Buffett is still trying to put it all in perspective. “The scene that I scored in Dances With Wolves was Kevin’s character dancing around the fire and transforming himself,” he notes. “That was the beginning of a journey, centered around American Indian culture and sounds, which went on for almost 15 years. The Spirit show is the universal story of somebody reconnecting with himself—his life, his ancestry—in order to move forward. While I was putting it together, the chief of the Shawnee Tribe, who appeared in it and is a great friend, kept saying, ‘Y’know, Peter, this show is about you.’ I didn’t see it at the time, but it turned out that he was right. The show was a huge undertaking, and it busted every circuit I had to make it happen. My mom died during that time, and lots of other traumatic, emotional stuff happened during those years. Coming out of all of that, I found I’d tapped into a well that I hadn’t even known was inside me, and it led directly to the music I’m making now.”

Buffett’s musical involvement with the Native American people took on a philanthropic dimension as well. “The closer I got to the culture, the more it began to influence the way I felt about the country and our place in it,” he says
In 1999, Buffett formed the Spirit Foundation to support some of the causes he believed in. A year ago, the foundation’s coffers expanded exponentially, as Buffett was given charge of $1 billion to give away over the foundation’s lifetime. The first move of the NoVo Foundation, as it is now known, was to pledge $15 million over six years to support the International Rescue Committee’s work in West Africa.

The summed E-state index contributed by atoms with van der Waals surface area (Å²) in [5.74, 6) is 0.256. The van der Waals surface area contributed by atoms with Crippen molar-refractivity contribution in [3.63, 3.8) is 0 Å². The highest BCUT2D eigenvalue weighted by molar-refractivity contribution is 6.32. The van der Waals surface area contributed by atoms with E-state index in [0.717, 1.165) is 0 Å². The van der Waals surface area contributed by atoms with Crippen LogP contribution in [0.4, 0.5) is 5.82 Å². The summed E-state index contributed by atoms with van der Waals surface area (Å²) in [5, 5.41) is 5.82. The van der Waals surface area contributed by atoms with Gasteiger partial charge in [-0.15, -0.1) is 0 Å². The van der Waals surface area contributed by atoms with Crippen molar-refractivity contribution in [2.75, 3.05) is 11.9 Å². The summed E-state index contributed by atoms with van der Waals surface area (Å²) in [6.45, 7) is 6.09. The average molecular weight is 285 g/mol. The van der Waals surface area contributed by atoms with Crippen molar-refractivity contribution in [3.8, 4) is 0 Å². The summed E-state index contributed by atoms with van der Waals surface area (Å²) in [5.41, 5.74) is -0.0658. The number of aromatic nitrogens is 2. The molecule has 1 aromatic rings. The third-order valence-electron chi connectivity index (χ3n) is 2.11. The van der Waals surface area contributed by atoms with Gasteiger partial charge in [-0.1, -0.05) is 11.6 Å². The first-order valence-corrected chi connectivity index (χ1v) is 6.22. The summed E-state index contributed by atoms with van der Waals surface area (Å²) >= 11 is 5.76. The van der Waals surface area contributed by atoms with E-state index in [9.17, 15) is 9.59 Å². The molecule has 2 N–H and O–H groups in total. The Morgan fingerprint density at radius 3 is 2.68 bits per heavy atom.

“It’s been just about a year since I took on this new responsibility,” says Buffett. “It’s a big one, obviously, and it’s caused myself and my wife, we’re part of a small team running the foundation, to really step back and decide how we’re going to work in the world; that’s what we’re in the midst of. We will definitely emphasize initiatives that support women—that’s one of the key components, and it will occur in a variety of ways. The project we’re doing in West Africa, for example, is focusing on returning refugees and getting them educated, with an emphasis on women and girls. Liberia has the first woman president in Africa, so it’s also supporting her and her constituency. So the foundation is really looking at how we can build community and support women. The underlying issue is how do we engage what I would call feminist principles in a patriarchal world? How can we get away from top-down hierarchical thinking and plain-old male dominance? Because it just hasn’t been working.” At that, he emits a rueful laugh.

So it is that Peter Buffett finds himself at this remarkable moment in his altogether singular life—making intensely personal music while also taking on the responsibility of overseeing a billion-dollar foundation intended to directly address the causes he cares most passionately about. His is a story worthy of a feature film—one for which he has already composed the soundtrack.